“The Orioles are getting a fierce competitor. He was never drafted in the KBO, was basically a walk-on with the Doosan Bears. That means he worked up from the very bottom of the KBO league. He worked into a regular playing spot in the KBO within three years. He fought his way up here. Now this doesn’t guarantee success at the major league level, but he has been a model citizen here. He has worked hard and is very, very consistent. He doesn’t get too up or down. He’s been a very automatic player. Very reliable. With Kim, you are going to get a finished product. He may not come off at first as a fierce competitor, but he is one of most fierce guys I’ve ever covered at the KBO level.”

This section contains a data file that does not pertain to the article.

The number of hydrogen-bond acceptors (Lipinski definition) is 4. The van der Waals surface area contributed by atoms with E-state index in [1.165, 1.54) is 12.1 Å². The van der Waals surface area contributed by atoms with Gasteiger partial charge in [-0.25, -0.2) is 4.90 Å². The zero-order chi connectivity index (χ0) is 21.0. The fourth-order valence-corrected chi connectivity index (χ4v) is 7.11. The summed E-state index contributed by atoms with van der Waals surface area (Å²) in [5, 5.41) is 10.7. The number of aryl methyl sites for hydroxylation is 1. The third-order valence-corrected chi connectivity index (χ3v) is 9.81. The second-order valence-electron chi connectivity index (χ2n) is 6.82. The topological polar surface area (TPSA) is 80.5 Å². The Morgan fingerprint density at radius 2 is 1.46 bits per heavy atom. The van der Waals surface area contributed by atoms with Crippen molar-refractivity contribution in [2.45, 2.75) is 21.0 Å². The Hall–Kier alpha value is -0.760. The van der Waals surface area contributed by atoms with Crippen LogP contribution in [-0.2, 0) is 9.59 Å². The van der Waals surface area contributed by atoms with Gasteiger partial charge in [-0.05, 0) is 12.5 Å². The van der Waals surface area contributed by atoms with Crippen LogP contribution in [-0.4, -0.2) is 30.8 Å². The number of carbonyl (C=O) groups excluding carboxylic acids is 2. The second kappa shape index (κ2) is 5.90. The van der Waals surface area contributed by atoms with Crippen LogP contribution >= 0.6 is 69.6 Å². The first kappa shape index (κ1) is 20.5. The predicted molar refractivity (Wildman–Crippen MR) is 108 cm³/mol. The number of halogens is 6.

On Kim’s defense:

“He’s improved recently in terms of catching the ball. He’s made some nice catches near the fences. On some balls that would fall in front of him before, he catches now. He has good catching ability on tracking down line drives and he has made some spectacular catches. His arm is not strong, but he will make accurate throws. He doesn’t have a cannon, but he doesn’t make any bad throws. I think he’ll be OK as far as an overall outfielder. And on tracking down the fly balls, he’s slightly above average.”

On Kim’s baserunning:

“He has average speed. He is a smart baserunner and he tends to be aggressive at times. He’s not a station-to-station guy; he’ll take an extra base. He’s not going to steal 30 to 40 bases either, but once he’s on base, he is a very smart. He is a very controlled player, including on the basepaths.”